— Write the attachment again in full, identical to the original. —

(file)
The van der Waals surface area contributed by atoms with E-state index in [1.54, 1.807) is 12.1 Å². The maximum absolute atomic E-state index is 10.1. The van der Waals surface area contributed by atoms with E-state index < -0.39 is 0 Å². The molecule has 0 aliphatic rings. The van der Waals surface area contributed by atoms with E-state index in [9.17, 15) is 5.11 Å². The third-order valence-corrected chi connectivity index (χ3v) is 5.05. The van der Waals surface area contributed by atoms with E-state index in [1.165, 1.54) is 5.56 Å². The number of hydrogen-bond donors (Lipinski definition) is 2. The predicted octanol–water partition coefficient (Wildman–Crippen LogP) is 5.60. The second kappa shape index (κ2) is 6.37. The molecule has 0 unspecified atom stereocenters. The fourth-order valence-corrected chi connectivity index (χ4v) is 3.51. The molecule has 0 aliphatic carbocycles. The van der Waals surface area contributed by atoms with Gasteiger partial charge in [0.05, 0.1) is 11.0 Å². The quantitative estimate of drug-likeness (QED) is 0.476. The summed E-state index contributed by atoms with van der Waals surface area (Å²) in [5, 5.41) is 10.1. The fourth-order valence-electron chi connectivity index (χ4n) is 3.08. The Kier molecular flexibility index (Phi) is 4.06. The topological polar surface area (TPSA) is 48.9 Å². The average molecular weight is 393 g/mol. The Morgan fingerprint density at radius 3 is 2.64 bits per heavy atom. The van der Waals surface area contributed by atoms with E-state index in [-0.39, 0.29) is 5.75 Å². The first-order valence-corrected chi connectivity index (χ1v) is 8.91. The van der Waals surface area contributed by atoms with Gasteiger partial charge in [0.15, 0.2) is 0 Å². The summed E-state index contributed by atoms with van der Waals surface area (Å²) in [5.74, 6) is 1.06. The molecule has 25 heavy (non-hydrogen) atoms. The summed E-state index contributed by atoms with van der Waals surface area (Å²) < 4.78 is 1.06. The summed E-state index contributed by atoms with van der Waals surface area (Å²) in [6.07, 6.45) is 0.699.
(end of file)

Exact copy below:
The van der Waals surface area contributed by atoms with E-state index in [1.54, 1.807) is 12.1 Å². The maximum absolute atomic E-state index is 10.1. The van der Waals surface area contributed by atoms with E-state index < -0.39 is 0 Å². The molecule has 0 aliphatic rings. The van der Waals surface area contributed by atoms with E-state index in [9.17, 15) is 5.11 Å². The third-order valence-corrected chi connectivity index (χ3v) is 5.05. The van der Waals surface area contributed by atoms with E-state index in [1.165, 1.54) is 5.56 Å². The number of hydrogen-bond donors (Lipinski definition) is 2. The predicted octanol–water partition coefficient (Wildman–Crippen LogP) is 5.60. The second kappa shape index (κ2) is 6.37. The molecule has 0 unspecified atom stereocenters. The fourth-order valence-corrected chi connectivity index (χ4v) is 3.51. The molecule has 0 aliphatic carbocycles. The van der Waals surface area contributed by atoms with Gasteiger partial charge in [0.05, 0.1) is 11.0 Å². The quantitative estimate of drug-likeness (QED) is 0.476. The summed E-state index contributed by atoms with van der Waals surface area (Å²) in [5, 5.41) is 10.1. The fourth-order valence-electron chi connectivity index (χ4n) is 3.08. The Kier molecular flexibility index (Phi) is 4.06. The topological polar surface area (TPSA) is 48.9 Å². The average molecular weight is 393 g/mol. The Morgan fingerprint density at radius 3 is 2.64 bits per heavy atom. The van der Waals surface area contributed by atoms with E-state index in [-0.39, 0.29) is 5.75 Å². The first-order valence-corrected chi connectivity index (χ1v) is 8.91. The van der Waals surface area contributed by atoms with Gasteiger partial charge in [0.15, 0.2) is 0 Å². The summed E-state index contributed by atoms with van der Waals surface area (Å²) in [5.74, 6) is 1.06. The molecule has 25 heavy (non-hydrogen) atoms. The summed E-state index contributed by atoms with van der Waals surface area (Å²) < 4.78 is 1.06. The summed E-state index contributed by atoms with van der Waals surface area (Å²) in [6.07, 6.45) is 0.699.